Letters to the Editor
- Aust Prescr 2000;23:55-6
- 1 January 2000
- DOI: 10.18773/austprescr.2000.008
The Editorial Executive Committee welcomes letters, which should be less than 250 words. Before a decision to publish is made, letters which refer to a published article may be sent to the author for a response. Any letter may be sent to an expert for comment. When letters are published, they are usually accompanied in the same issue by their responses or comments. The Committee screens out discourteous, inaccurate or libellous statements. The letters are sub-edited before publication. Authors are required to declare any conflicts of interest. The Committee's decision on publication is final.
Editor, – I refer to the articles on the new antidepressants (Aust Prescr 1999;22:106-8,108-11). I have read elsewhere that antidepressants have not been shown to work better than an active placebo such as benztropine mesylate. Active means a placebo that makes you feel as though you are taking something by producing adverse effects such as a dry mouth.
Could one of the authors of your recent antidepressant articles comment?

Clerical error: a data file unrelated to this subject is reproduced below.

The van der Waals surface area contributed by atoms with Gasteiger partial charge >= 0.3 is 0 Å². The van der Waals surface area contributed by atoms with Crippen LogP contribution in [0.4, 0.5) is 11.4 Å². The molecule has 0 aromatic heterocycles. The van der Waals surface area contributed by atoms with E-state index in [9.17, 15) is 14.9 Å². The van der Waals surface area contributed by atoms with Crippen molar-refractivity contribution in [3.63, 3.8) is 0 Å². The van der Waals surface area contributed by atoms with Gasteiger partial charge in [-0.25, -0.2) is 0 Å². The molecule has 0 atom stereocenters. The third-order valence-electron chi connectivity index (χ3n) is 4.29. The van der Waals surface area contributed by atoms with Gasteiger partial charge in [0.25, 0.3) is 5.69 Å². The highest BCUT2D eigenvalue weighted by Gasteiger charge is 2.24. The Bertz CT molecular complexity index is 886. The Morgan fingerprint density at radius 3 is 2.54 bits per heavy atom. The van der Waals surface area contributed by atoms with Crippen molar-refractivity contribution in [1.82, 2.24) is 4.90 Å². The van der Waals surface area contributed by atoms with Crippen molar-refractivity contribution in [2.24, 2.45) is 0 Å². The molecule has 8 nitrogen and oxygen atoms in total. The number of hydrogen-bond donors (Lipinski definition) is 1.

Associate Professor T.R. Norman, the author of 'The new antidepressants -mechanisms of action', comments:'Active placebos' have been employed occasionally in controlled evaluations of antidepressant drugs. Most often these have been used in tricyclic antidepressant trials to maintain the 'blind' as these drugs are well known for their anticholinergic effects and can often be distinguished from placebo on this basis. Over the course of evaluation of new antidepressants some trials will show no significant difference from placebo, but the weight of clinical evidence is that the new antidepressants are clearly more effective than placebo. Several reasons for the failure to distinguish a psychotropic medication from placebo can be recognised, such as inclusion of incorrect diagnostic groups, mild forms of depressive illness, failure to include a placebo washout period prior to commencing trial medication, and non-compliance with the study drug. Non-specific factors in treatment are also important and the psychotherapeutic aspect of a patient regularly consulting with someone willing to listen to their problems cannot be ignored. Furthermore, it should be recognised that the natural history of depression is for recovery to eventually take place, without treatment. (Medications can considerably shorten the period to recovery.) Clearly, if patients are at the point of recovery then any treatment, active drug or placebo, will apparently be 'successful'.